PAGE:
The proposal would set a self-maintenance figure of $16,000 a year for BOTH parents. Income above this amount would be called "Combined Child Support Income" (CSI) and would be levied on a sliding scale that takes into account the number of children, the ages of the children and the total CSI. The rate ranges from 17c in the dollar for a pool of up to $25,324 for a single child to 32c for three or more children in their teenage years. The expense of second families is factored in and there is a cap on combined adjusted taxable income of $160,386. Any income over that cap is not taken into the equation. Big winners in these arrangements would be rich fathers who remarry; they stand to save over $100 per week ó a loss of $100 per week to the custodial parent. Income from overtime and second jobs is quarantined from consideration.

The non-custodial parentís contribution is discounted by 24 percent if he (or, less often, she) meets the "standard" contact expectations of an average of a night a week and half the school holidays. A parent paying the minimum support will not have to pay anything at all if this level of contact is maintained. It is claimed that this will encourage the non-custodial parent to stay involved with their children.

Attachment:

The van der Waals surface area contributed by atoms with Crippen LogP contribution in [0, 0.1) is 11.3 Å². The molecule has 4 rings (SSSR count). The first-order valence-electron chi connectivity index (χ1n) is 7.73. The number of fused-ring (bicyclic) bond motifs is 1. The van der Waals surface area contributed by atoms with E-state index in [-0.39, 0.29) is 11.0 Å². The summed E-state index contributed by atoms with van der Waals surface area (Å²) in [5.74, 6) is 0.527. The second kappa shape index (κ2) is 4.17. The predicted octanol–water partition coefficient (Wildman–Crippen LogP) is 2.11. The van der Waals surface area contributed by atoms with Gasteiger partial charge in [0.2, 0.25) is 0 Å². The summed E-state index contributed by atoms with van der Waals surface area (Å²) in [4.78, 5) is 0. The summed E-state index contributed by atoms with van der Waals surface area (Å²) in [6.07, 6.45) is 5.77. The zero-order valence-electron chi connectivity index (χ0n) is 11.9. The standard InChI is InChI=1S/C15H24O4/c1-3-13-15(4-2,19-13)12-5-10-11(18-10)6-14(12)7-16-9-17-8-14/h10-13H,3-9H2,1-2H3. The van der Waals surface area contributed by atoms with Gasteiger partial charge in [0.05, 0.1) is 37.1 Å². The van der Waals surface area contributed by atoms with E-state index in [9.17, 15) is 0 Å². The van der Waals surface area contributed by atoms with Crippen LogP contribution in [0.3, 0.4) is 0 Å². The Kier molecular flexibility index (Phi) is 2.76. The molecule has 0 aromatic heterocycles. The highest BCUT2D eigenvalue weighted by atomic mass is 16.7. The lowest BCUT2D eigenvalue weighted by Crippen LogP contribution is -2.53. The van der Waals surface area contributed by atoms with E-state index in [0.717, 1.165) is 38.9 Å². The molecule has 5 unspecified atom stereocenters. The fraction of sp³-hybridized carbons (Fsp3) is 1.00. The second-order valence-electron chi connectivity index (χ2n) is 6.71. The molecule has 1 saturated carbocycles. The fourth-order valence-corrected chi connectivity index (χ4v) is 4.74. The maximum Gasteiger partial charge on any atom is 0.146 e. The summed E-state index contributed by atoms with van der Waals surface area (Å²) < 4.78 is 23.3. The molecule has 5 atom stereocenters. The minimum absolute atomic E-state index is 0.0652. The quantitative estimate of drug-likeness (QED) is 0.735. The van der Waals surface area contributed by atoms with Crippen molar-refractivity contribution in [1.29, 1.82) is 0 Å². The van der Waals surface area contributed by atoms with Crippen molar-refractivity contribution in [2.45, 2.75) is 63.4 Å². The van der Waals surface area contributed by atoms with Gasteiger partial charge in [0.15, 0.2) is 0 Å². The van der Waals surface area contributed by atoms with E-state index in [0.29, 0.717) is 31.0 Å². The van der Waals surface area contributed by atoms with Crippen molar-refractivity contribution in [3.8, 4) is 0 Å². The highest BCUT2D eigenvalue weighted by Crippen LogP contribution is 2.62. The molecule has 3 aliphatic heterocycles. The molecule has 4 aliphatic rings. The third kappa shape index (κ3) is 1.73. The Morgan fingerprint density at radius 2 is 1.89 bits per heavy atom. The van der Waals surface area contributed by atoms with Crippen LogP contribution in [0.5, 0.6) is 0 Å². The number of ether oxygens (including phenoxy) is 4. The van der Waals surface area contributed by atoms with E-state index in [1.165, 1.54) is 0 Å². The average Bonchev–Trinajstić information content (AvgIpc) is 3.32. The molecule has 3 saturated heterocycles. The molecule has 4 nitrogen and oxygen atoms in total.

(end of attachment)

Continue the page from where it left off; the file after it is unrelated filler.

However, when all the sweet-talking and all the maths are done, most single parent households are set to become worse off. Sixty percent of non-custodial parents would pay less child support. Forty percent will pay more ó the minimum amount payable by unemployed non-custodial parents will increase from $5 to $6 per week! The taskforce has recommended an increase to the Family Tax Benefit (A) to make up some, but not all, of the deficit.